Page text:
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April, 2010

GIP in Focus

Six Steps Toward Transforming a Life

“We have the opportunity to bring a breath of fresh air into asthma treatment, and create an environment that truly supports excellent patient-centered asthma care,” said Kurtis S. Elward M.D., M.P.H., F.A.A.F.P.

A family physician and Associate Clinical Professor of Family Medicine at Virginia Commonwealth University, Dr. Elward has been on the forefront of streamlining asthma assessment and treatment across Virginia and nationally.

In his own Charlottesville-based practice, he enhanced efficiency by grouping asthma patient visits on specific “Asthma Days,” enabling better care coordination at every point in the process and improving patient outcomes as a result. 
Dr. Elward also is one of 17 diverse members of the Guidelines Implementation Panel (GIP), convened by the National Heart, Lung, and Blood Institute’s National Asthma Education and Prevention Panel Coordinating Committee (NAEPP) in 2006.  

The NAEPP tasked the panel with identifying barriers to the use of the clinical practice recommendations of the Expert Panel Report 3: Guidelines for the Diagnosis and Management of Asthma (EPR-3), and creating strategies to jump those hurdles.

“The GIP’s intent was to  find ways of conveying the key messages of  the guidelines—in ways people could grasp and use them, and to create a practical implementation framework that would effectively bring all the key players together,” said Dr. Elward.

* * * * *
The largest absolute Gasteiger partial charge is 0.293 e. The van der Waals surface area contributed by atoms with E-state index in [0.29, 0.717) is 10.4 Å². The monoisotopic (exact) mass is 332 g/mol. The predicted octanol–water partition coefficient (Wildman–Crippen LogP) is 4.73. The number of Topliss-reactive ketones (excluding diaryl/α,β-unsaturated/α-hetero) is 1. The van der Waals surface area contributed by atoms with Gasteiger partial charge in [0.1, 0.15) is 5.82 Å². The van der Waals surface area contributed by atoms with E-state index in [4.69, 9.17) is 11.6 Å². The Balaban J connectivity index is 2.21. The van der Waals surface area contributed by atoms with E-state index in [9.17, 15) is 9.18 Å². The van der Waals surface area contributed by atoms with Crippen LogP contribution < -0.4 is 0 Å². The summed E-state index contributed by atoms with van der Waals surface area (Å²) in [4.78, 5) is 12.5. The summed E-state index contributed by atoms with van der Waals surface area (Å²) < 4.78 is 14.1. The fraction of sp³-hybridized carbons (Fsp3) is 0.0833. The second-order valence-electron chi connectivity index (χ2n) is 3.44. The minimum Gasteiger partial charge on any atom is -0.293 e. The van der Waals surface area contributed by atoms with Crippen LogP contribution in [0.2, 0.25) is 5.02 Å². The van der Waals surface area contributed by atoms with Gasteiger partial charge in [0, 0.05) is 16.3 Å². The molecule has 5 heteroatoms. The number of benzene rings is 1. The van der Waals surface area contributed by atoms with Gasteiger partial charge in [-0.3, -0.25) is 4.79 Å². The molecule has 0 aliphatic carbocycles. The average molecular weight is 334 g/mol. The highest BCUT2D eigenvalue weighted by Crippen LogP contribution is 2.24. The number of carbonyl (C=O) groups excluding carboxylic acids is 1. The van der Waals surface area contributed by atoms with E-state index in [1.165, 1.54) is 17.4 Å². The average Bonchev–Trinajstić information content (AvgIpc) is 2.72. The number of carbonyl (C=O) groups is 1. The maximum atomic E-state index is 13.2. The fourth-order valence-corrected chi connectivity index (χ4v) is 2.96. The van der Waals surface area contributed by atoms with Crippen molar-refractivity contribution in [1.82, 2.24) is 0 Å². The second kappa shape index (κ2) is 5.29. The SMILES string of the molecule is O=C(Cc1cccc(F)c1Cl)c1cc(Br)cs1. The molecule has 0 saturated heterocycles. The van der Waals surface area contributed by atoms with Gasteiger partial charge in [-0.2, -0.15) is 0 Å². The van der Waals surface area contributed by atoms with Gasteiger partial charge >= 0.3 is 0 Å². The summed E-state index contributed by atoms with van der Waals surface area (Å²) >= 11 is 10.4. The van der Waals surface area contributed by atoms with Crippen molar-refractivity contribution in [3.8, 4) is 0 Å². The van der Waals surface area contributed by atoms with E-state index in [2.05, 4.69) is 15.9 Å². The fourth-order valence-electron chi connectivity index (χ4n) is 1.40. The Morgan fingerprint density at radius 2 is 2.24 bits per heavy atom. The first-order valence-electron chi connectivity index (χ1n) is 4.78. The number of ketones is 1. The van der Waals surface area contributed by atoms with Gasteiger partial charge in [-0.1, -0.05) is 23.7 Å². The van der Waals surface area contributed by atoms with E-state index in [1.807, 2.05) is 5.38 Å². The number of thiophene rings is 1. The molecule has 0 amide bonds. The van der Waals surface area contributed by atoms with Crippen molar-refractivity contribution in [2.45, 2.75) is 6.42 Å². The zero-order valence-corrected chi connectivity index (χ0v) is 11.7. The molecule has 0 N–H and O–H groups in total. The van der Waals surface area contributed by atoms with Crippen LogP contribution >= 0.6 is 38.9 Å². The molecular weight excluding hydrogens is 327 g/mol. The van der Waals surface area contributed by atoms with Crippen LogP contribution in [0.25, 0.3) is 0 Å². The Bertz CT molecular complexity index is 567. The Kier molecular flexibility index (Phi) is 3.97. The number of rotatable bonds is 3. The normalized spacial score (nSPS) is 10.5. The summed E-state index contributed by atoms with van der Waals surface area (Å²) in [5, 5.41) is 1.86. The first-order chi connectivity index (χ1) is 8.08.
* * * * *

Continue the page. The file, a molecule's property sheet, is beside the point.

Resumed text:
And was the GIP able to do it?

Yes.

The resulting Guidelines Implementation Panel (GIP) Report: Partners Putting Guidelines into Actionoutlines practical ways to implement the guidelines in order to ultimately improve the quality of life for all Americans with asthma, especially those who carry a heavier asthma burden because of gaps in care and management.

Recognizing that it will take public awareness and support to reach this goal, GIP members took the novel approach of crafting key recommendations that speak to a broad array of community members, including patients, caregivers, health professionals, educators, decision-makers, concerned citizens, and others. Following are the GIP’s six priority guideposts to better asthma care and management:

Stay tuned to upcoming editions of NACI in the Know to look at how both individuals and entire communities are helping transform the lives of people with asthma by putting these messages into practice.

As Dr. Elward said: “No one person or program has the single key to asthma—it really needs to be a multi-faceted, multi-partner campaign. We need all the players with all their skills and resources on the field.”


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Last Updated February 2011




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